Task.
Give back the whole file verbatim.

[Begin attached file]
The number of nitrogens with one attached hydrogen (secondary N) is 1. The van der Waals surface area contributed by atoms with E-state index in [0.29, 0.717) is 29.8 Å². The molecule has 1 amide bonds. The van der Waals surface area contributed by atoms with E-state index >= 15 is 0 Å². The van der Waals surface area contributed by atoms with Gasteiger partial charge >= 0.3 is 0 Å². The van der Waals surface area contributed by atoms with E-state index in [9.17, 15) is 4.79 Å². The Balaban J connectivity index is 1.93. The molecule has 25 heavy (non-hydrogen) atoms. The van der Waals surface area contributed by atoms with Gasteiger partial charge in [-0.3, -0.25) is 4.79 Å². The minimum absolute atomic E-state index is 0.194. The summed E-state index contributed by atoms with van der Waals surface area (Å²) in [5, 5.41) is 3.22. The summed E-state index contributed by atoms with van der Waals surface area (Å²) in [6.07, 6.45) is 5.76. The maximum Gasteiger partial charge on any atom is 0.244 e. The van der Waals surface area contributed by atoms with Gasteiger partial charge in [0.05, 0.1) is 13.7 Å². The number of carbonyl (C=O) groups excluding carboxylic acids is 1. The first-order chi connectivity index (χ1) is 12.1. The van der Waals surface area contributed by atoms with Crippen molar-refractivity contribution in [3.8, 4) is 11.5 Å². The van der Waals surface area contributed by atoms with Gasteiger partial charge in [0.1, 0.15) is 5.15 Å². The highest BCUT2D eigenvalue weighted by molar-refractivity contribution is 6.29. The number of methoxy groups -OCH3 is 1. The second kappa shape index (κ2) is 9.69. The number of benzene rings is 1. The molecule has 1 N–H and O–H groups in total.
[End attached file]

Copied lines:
The number of nitrogens with one attached hydrogen (secondary N) is 1. The van der Waals surface area contributed by atoms with E-state index in [0.29, 0.717) is 29.8 Å². The molecule has 1 amide bonds. The van der Waals surface area contributed by atoms with E-state index >= 15 is 0 Å². The van der Waals surface area contributed by atoms with Gasteiger partial charge >= 0.3 is 0 Å². The van der Waals surface area contributed by atoms with E-state index in [9.17, 15) is 4.79 Å². The Balaban J connectivity index is 1.93. The molecule has 25 heavy (non-hydrogen) atoms. The van der Waals surface area contributed by atoms with Gasteiger partial charge in [-0.3, -0.25) is 4.79 Å². The minimum absolute atomic E-state index is 0.194. The summed E-state index contributed by atoms with van der Waals surface area (Å²) in [5, 5.41) is 3.22. The summed E-state index contributed by atoms with van der Waals surface area (Å²) in [6.07, 6.45) is 5.76. The maximum Gasteiger partial charge on any atom is 0.244 e. The van der Waals surface area contributed by atoms with Gasteiger partial charge in [0.05, 0.1) is 13.7 Å². The number of carbonyl (C=O) groups excluding carboxylic acids is 1. The first-order chi connectivity index (χ1) is 12.1. The van der Waals surface area contributed by atoms with Crippen molar-refractivity contribution in [3.8, 4) is 11.5 Å². The van der Waals surface area contributed by atoms with Gasteiger partial charge in [0.1, 0.15) is 5.15 Å². The highest BCUT2D eigenvalue weighted by molar-refractivity contribution is 6.29. The number of methoxy groups -OCH3 is 1. The second kappa shape index (κ2) is 9.69. The number of benzene rings is 1. The molecule has 1 N–H and O–H groups in total.